Wright v. Allstate Ins. Co.

Annotate this Case

271 Pa. Superior Ct. 559 (1979)

414 A.2d 395

Bess J. WRIGHT, Appellant, v. ALLSTATE INSURANCE COMPANY.

Superior Court of Pennsylvania.

Submitted April 9, 1979.

Filed November 21, 1979.

*561 Thomas W. King, III, Butler, for appellant.

William C. Robinson, Butler, for appellee.

Before CERCONE, President Judge, and WIEAND and HOFFMAN, JJ.

HOFFMAN, Judge:

This appeal presents an issue of first impression: whether funeral expenses are "survivor's benefits" within the meaning of section 1009.106(c)(2) of the No-fault Insurance Act.[1] We hold that they are not and, accordingly, reverse the order of the court below.

Appellant's husband died as a result of an auto accident on December 23, 1975. On August 23, 1977, appellant filed a complaint in assumpsit seeking repayment of $1500 in funeral expenses allegedly due her under a no-fault insurance policy.[2] Appellee, Allstate Insurance Company, asserted in its answer that the suit was barred by the one-year limitation on recovery of "survivors benefits" under the No-fault Insurance Act. The lower court agreed with appellee's contention, based upon the opinion that the legislators intended the term "survivors benefits" to include all benefits that become due under the Act.[3] Accordingly, the court granted appellee's motion for summary judgment. This appeal followed.

The No-fault Insurance Act provides that "[i]f no-fault benefits have not been paid to the deceased victim or his survivor or survivors, an action for survivor's benefits may be commenced not later than one year after the death *562. . .." 40 P.S. § 1009.106(c)(2). The term "survivor's benefits" is not defined in the statute.[4] We must, therefore, determine from other sources whether funeral expenses are included in survivor's benefits and, consequently, subject to the one-year limitation on actions.

Funeral expenses are a charge which the law imposes upon the estate of the decedent. Vranesevich Estate, 73 Dist. & County Rep.2d 242 (Beaver County, Orphan's Ct. 1975); Steen Estate, 24 Dist. & County Rep.2d 539, 541 (Montgomery County, Orphan's Ct. 1961). If a survivor of the decedent orders the funeral, the funeral director may compel the survivor to pay the expenses; however, the survivor then holds a claim against the estate for reasonable expenses incurred. In re France's Estate, 75 Pa. 220 (1874). Thus, the estate is the entity primarily liable for funeral expenses. Volkwein v. Volkwein, 146 Pa.Super. 265, 22 A.2d 81 (1941). Similarly, the estate is the entity primarily benefited by insurance coverage of funeral expenses. Although the reimbursement of expenses may indirectly benefit the survivors by augmenting the estate of the decedent, it cannot reasonably be said that such reimbursement constitutes a "survivor's benefit." Accordingly, we conclude that funeral expenses do not constitute "survivor's benefits" within the meaning of the No-fault Insurance Act, and therefore, recovery of such expenses is not subject to the one-year limitation applicable to survivor's benefits.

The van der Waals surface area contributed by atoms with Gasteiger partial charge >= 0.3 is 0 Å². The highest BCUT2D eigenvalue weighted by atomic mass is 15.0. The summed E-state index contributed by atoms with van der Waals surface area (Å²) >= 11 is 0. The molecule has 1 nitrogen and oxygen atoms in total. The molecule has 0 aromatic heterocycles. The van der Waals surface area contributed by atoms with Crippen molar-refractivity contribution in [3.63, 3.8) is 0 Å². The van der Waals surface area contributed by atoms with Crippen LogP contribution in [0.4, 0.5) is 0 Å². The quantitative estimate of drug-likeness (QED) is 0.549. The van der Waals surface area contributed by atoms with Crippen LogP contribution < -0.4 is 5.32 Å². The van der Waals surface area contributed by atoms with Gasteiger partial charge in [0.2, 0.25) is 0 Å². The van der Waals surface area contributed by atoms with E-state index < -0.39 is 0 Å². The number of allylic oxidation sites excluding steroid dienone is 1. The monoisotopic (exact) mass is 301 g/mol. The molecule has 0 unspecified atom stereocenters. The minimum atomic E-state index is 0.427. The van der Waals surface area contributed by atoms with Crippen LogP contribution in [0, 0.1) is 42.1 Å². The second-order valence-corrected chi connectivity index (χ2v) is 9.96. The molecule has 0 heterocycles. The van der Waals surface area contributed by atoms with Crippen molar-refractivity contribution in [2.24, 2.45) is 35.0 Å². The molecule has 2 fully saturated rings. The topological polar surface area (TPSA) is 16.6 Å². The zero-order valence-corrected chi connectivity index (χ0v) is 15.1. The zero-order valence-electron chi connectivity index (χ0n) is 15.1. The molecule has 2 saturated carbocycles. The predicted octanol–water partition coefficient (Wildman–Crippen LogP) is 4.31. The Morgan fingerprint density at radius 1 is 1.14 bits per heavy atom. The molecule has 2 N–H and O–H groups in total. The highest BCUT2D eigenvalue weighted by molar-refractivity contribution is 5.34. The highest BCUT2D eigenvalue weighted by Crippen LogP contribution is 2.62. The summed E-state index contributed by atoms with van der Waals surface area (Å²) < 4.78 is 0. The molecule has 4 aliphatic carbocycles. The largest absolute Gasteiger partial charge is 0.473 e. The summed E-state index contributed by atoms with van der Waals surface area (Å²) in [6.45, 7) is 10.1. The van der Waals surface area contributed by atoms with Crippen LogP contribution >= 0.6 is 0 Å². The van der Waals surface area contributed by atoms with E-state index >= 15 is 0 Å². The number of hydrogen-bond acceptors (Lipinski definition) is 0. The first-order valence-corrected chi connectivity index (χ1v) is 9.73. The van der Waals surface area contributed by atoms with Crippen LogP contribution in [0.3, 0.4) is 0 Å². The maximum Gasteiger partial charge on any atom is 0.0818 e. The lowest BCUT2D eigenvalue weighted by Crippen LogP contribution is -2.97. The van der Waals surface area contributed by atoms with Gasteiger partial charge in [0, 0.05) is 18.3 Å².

We must now determine which period of limitation is applicable to actions for funeral expenses under the No-fault Insurance Act. We hold that the general contract statute of limitations applies to this cause of action. At the time appellant brought her action the statute provided that all actions on contracts without specialty had to be brought within six years after the cause of action accrued. 12 P.S. *563 § 31.[5] Appellant's action is based upon a contract of insurance which does not provide by its terms a limitation on actions. The general six year statute of limitations on contract actions is therefore applicable. Appellant filed the complaint less than two years after her cause of action accrue, thereby complying with the statute. We therefore conclude that summary judgment was improperly granted because appellant's action was not barred by the applicable statute of limitations.

Order reversed.

WIEAND, J., files a dissenting statement.

WIEAND, Judge, dissenting:

I respectfully dissent and would affirm for reasons contained in the able opinion of Judge Dillon for the court below.

NOTES

[1] Act of July 19, 1974, P.L. 489, No. 176.

[2] Funeral expenses are designated as an element of "allowable expenses" under the No-fault Insurance Act. 40 P.S. § 1009.103. Allowable expenses constitute an element of "basic loss benefits." Id. at § 1009.202. The survivors of a victim of an auto accident which occurs in this state are entitled to receive basic loss benefits under the Act. Id. at § 1009.201.

[3] The lower court did not cite any legislative history to support its conclusion.

[4] The term "survivor's loss" is, however, defined in the Act to include compensation for the wages the decedent would have earned and services the decedent would have provided to the survivors. 40 P.S. § 1009.103.

[5] The statute of limitations has since been repealed and reenacted as 42 Pa.C.S.A. § 5527 (effective June 27, 1978).